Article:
These cookies are served in many celebrations in Mexico and also known as Biscochitos, Polvorones, Besos or Besitos de Nuez.
The basic ingredients are nearly identical to Russian teacakes or shortbread: ground nuts, flour, butter, sugar.
Perfect for many celebrations all year round, I however, like to use these delicious cookies around the Christmas holidays.
1 1/2 cups walnuts or Pecans
Pinch fine salt
2 sticks (16 tablespoons) unsalted butter, at room temperature
1/2 cup granulated sugar
2 cups all-purpose flour
1/2 cup confectioners' sugar, plus more for serving
Ground cinnamon, for garnish (optional)
Put 1/2 cup of the walnuts or pecans and the salt in a food processor and pulse until finely ground. Roughly chop the remaining 1 cup walnuts.
Position two oven racks in the upper and lower thirds of the oven and preheat to 325 degrees F.
Beat the butter in a large bowl with an electric mixer on medium-high speed until smooth, 2 to 3 minutes. Add the granulated sugar and beat until light and fluffy, about 2 minutes. Scrape down the sides of the bowl. Beat in the flour, then the ground and chopped walnuts. Divide the dough in half, forming each half into a ball.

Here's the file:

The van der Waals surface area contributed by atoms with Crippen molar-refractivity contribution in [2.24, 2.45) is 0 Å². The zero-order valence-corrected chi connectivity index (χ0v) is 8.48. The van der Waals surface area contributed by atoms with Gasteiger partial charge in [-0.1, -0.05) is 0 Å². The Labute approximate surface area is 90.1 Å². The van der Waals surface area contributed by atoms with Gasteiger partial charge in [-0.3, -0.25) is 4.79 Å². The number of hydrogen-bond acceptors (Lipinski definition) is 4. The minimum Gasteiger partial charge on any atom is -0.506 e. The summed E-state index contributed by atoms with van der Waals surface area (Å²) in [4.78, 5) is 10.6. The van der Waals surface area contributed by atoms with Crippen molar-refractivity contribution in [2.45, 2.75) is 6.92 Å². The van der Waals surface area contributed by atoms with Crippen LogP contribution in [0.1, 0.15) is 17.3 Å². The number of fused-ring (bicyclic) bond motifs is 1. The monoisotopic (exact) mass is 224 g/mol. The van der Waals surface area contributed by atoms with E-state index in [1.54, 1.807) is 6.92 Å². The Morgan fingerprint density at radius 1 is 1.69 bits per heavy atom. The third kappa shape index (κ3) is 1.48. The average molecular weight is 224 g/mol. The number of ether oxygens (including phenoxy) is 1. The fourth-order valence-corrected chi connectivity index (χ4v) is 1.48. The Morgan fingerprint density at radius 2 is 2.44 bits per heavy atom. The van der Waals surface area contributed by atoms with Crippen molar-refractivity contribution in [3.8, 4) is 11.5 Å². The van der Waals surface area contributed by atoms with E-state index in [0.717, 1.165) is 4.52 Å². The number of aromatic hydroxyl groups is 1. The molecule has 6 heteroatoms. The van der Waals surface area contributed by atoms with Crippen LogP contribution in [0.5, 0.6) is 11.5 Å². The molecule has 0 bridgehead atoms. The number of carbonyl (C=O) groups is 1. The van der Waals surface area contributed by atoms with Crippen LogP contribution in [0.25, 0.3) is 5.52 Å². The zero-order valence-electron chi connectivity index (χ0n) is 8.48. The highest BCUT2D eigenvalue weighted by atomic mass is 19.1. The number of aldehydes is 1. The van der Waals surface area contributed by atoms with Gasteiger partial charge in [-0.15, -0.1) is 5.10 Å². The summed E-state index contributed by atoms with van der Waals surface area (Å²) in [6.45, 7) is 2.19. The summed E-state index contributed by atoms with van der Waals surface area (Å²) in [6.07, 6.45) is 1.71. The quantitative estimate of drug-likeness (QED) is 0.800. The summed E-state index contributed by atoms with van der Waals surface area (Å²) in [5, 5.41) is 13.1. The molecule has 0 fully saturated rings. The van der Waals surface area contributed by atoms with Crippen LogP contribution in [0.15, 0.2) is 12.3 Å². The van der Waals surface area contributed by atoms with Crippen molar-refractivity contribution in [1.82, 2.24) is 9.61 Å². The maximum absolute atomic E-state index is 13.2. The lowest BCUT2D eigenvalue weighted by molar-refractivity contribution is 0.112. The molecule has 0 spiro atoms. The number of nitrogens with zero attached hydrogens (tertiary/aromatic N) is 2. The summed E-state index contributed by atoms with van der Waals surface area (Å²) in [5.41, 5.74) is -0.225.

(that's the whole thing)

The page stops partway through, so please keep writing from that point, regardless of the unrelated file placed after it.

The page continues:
Wrap separately in plastic and chill until cold, about 30 minutes.
Put the confectioners' sugar in a large bowl.
Working with half of the chilled dough at a time and keeping the rest in the fridge, roll the dough by 2 teaspoonfuls between your palms into balls. Arrange the balls on a large baking sheet, spacing them 1/2 inch apart.
Bake the cookies until golden brown on the bottom and just pale golden on top, about 18 minutes. Cool the cookies for 5 minutes on the baking sheet. Toss the warm cookies in the powdered sugar. Transfer the sugar-coated cookies to a rack to cool completely. The cookies can be prepared up to 2 days ahead. Once cooled, store them in an airtight container. You need to make sure they are cooled before storing them, otherwise they will get soggy. Sift additional powdered sugar and cinnamon over the cookies if desired before serving.
Chef Martin Lopez